Inuit leaders are accusing the federal government of banning whalers in most of Nunavut’s communities from exporting their narwhal tusks. Nunavut Tunngavik Inc., the territory’s Inuit land-claims organization, says the trade restrictions, which were imposed by the federal Department of Fisheries and Oceans, violate Inuit harvesting rights.
In a release Wednesday, Nunavut Tunngavik president Cathy Towtongie called on Ottawa to reverse its decision. Her organization is considering legal options, she added. “DFO does not have the right to impose such restrictions on Inuit, particularly when the [narwhal] population is thriving and harvest numbers do not threaten the species,” Towtongie stated in the release. Nunavut Tunngavik says it was notified of the trade restrictions last week. The group said under the federal order, export permits will not be issued under the Convention on the International Trade in Endangered Species (CITES) for narwhal tusks harvested from 17 of Nunavut’s 25 communities, including the territorial capital of Iqaluit.
Inuit whalers in Kugaaruk, Taloyoak, Gjoa Haven, Igloolik, and Pond Inlet are still permitted to export their harvested narwhal tusks.
“They’ve decided that there are different subpopulations, that some populations may be at risk,” Gabriel Nirlungayuk, Nunavut Tunngavik’s wildlife director, told CBC News.
“We don’t really know what that means. We would like DFO to explain themselves.”
Towtongie and Nirlungayuk said the department based its decision on “faulty scientific data” and no consultation with Inuit. Nunavut Tunngavik cited scientific surveys that peg the narwhal population at around 80,000 in Canada. Inuit harvest about 500 narwhal each year, the group adds. The Department of Fisheries and Oceans has not yet commented on the trade restrictions being alleged by the Inuit group.
Iqaluit will host one of Nunavut’s prized bowhead whale hunts next summer, giving Inuit hunters there a rare chance to harvest one of the giants of the sea.
Next summer will mark the first time in recent history that Iqaluit hunters will get to harvest one of the massive marine mammals, which can feed hundreds of Inuit in the area with meat and muktaaq.
“It’s very important. It’s been tradition for a long time. I always wanted to go bowhead whale hunt, if I got a chance,” said longtime Iqaluit hunter Solomon Awa, who has never hunted a mighty bowhead.
While whaling has long been a revered tradition in Inuit culture, which emphasizes the ability to live off the land, the bowhead whale was completely off-limits to hunting for decades. As a result, many modern Inuit in Nunavut have not had a chance to go after the large whales.
But as the whale’s numbers started to rebound in the mid-1990s, hunters have been slowly getting their chance. Today, the bowhead whale remains the only animal for which Inuit communities need a licence to hunt.
Nunavut’s Inuit land-claims organization, Nunavut Tunngavik Inc., has fought hard to open up the harvest.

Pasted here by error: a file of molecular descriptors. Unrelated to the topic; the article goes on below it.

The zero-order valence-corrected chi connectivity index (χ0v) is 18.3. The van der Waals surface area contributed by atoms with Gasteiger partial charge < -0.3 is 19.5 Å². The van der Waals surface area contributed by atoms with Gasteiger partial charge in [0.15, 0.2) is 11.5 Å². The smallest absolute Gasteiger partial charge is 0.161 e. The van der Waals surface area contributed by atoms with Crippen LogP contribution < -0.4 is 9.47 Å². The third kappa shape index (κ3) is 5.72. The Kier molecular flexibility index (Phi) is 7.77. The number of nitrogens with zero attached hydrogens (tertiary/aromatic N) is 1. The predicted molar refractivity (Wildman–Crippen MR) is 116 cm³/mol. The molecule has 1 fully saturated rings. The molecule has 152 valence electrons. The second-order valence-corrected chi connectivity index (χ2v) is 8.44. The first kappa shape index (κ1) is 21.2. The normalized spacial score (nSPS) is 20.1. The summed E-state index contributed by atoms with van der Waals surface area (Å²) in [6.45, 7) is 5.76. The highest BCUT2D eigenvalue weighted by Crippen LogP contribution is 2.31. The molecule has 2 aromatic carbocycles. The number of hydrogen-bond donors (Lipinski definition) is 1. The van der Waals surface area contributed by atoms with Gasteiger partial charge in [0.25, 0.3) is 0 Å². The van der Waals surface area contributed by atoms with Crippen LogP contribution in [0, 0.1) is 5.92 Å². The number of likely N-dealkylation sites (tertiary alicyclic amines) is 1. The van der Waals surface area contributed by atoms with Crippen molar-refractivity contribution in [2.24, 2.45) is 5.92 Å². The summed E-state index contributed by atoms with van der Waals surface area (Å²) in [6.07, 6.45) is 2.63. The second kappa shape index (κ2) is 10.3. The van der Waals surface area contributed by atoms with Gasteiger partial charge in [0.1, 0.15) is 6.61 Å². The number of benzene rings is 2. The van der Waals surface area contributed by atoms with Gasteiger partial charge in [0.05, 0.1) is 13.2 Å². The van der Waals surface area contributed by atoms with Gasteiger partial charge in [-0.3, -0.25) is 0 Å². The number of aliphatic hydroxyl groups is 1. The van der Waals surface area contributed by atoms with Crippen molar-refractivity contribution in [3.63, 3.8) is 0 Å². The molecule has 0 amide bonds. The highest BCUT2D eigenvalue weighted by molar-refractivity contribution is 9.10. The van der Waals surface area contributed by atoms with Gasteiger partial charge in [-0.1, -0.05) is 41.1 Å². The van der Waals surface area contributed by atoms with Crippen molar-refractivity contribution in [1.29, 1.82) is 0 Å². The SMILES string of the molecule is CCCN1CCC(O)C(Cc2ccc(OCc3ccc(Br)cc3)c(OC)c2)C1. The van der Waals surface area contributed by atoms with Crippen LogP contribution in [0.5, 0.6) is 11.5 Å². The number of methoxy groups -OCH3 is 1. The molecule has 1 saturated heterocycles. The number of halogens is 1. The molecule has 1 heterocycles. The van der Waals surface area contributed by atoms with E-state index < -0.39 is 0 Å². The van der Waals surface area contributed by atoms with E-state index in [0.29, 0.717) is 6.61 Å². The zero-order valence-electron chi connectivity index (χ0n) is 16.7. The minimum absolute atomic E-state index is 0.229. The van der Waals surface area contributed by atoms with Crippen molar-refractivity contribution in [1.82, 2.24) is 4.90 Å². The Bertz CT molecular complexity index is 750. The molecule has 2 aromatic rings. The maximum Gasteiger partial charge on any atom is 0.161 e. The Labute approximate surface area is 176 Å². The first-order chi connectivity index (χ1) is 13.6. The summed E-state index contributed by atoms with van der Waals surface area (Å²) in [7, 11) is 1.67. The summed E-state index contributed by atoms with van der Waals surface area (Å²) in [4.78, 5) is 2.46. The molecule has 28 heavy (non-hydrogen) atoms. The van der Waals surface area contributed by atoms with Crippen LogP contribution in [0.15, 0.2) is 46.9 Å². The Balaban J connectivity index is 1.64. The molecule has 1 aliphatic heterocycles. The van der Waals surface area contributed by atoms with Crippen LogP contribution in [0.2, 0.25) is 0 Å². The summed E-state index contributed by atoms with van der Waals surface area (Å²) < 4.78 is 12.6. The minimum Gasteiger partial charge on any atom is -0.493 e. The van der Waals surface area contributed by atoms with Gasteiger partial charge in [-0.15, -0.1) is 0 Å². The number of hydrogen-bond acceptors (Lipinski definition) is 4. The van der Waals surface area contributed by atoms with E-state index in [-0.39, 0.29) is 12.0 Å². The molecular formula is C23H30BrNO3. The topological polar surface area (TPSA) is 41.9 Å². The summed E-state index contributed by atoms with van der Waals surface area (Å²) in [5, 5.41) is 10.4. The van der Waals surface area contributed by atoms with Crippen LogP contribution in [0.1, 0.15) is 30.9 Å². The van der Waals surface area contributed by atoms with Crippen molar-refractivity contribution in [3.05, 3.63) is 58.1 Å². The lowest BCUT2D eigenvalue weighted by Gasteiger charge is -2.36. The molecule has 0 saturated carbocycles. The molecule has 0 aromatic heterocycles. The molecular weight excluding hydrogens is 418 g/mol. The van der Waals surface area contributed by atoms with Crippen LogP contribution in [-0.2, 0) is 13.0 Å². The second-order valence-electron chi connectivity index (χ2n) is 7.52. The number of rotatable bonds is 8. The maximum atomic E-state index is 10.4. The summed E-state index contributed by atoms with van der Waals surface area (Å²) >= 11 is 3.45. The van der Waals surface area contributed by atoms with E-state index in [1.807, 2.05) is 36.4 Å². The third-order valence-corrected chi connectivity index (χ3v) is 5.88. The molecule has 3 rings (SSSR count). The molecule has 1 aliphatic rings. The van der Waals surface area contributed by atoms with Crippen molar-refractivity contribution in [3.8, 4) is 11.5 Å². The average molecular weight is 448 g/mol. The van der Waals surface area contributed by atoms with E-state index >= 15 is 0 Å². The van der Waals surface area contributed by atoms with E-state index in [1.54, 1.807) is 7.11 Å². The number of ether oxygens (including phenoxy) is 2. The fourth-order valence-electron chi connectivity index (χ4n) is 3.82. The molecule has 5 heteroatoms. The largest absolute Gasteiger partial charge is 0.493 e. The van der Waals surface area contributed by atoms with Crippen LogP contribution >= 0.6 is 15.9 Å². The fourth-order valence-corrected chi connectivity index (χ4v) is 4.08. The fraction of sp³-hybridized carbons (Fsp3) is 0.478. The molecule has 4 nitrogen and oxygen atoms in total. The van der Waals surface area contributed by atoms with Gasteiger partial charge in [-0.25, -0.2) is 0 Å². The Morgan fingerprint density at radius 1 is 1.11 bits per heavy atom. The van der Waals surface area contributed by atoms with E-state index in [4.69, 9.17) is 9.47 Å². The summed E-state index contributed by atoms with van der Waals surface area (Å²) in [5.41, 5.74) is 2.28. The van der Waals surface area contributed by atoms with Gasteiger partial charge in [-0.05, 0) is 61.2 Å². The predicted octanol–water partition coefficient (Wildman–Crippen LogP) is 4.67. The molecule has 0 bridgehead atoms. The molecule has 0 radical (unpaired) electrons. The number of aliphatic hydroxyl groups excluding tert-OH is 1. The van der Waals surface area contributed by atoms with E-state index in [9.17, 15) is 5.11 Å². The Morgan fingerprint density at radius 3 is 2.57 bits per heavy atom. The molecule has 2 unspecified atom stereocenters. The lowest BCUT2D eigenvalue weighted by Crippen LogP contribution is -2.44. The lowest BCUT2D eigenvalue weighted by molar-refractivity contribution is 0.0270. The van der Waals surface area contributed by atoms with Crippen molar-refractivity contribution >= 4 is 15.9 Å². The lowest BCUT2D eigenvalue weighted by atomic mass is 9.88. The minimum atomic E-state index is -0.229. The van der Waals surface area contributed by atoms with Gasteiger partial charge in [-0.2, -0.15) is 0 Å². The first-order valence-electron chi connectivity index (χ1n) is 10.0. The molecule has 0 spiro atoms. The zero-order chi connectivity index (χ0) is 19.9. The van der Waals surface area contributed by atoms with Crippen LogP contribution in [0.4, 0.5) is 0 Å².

The group convinced the Nunavut Wildlife Management Board to recommend raising the annual quota from two to three whales a year. That recommendation was approved by federal Fisheries Minister Gail Shea last year.
“It’s very important for younger people to learn. I mean, they have enough distractions already in today’s modern world,” said Gabriel Nirlungayuk, Nunavut Tunngavik’s wildlife director.
“There’s nothing like it to go out on the land, and coming home with dinner.”
So every year, three Nunavut communities are awarded licences to hunt one bowhead whale each. This year, hunts took place in Kugaaruk, Pond Inlet and Repulse Bay, with whalers in the latter two communities having successful hunts.
While hunters like Awa say they are excited with the opportunity, they are quick to note there is no guarantee that they will actually take home a whale.
“Yes, it’s going to be really fun having a bowhead whale hunt here in Iqaluit; [it is] like we’re given a licence [for] opportunity. The question is, are we going to be successful?” Awa said.
“It’s all up to the environment. It’s not up to us. That’s how we always look at it.”
The Amarok Hunters and Trappers Organization in Iqaluit, which is organizing next summer’s hunt, has not yet set an exact date.
Vice-chairman David Alexander said he expects a lot of hunters will want to be in the whaling crew that will go out onto the water and pursue a bowhead.
“It won’t be an easy task as to who will be able to … to be out on this hunt. Hopefully we’ll be able to do the right selection process to get the right people,” Alexander said.
Hunting, butchering work
Awa said he hopes to be part of the whaling crew, but he added that he’ll be happy doing whatever he can.
“The hunting part is fun, but the butchering part is also a lot of work,” he said.
While whale hunting is tied to the Inuit people’s past, the technology hunters use today is modern — a grenade is speared into the giant animal in order to avoid a drawn-out death, Nirlungayuk said.
“You try and aim it for either the brain or the heart or the lungs or both. There’s a gap, about a five- to six-second gap, and then it explodes,” Nirlungayuk said.
Alexander said the chance to hunt a bowhead whale will make up for years in which the beluga whale harvest proved to be disappointing.
He added that the hunt will give Inuit hunters a chance to pass on traditional knowledge to young people, while hopefully feeding a lot of people.
Original article here.